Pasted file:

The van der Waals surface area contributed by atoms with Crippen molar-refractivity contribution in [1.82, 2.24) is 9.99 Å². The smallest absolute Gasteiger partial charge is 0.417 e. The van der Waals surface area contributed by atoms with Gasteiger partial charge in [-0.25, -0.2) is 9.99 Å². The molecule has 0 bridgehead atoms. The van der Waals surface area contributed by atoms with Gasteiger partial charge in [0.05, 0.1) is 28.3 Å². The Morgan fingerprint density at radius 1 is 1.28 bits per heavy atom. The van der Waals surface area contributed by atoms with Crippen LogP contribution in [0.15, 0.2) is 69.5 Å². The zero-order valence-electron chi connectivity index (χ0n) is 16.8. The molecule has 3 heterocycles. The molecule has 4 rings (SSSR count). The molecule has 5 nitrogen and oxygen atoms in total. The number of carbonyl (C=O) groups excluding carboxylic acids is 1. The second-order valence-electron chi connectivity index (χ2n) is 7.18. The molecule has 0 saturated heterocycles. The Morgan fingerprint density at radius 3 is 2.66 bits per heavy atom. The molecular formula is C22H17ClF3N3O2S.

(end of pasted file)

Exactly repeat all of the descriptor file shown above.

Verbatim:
The van der Waals surface area contributed by atoms with Crippen molar-refractivity contribution in [1.82, 2.24) is 9.99 Å². The smallest absolute Gasteiger partial charge is 0.417 e. The van der Waals surface area contributed by atoms with Gasteiger partial charge in [-0.25, -0.2) is 9.99 Å². The molecule has 0 bridgehead atoms. The van der Waals surface area contributed by atoms with Gasteiger partial charge in [0.05, 0.1) is 28.3 Å². The Morgan fingerprint density at radius 1 is 1.28 bits per heavy atom. The van der Waals surface area contributed by atoms with Crippen LogP contribution in [0.15, 0.2) is 69.5 Å². The zero-order valence-electron chi connectivity index (χ0n) is 16.8. The molecule has 3 heterocycles. The molecule has 4 rings (SSSR count). The molecule has 5 nitrogen and oxygen atoms in total. The number of carbonyl (C=O) groups excluding carboxylic acids is 1. The second-order valence-electron chi connectivity index (χ2n) is 7.18. The molecule has 0 saturated heterocycles. The Morgan fingerprint density at radius 3 is 2.66 bits per heavy atom. The molecular formula is C22H17ClF3N3O2S.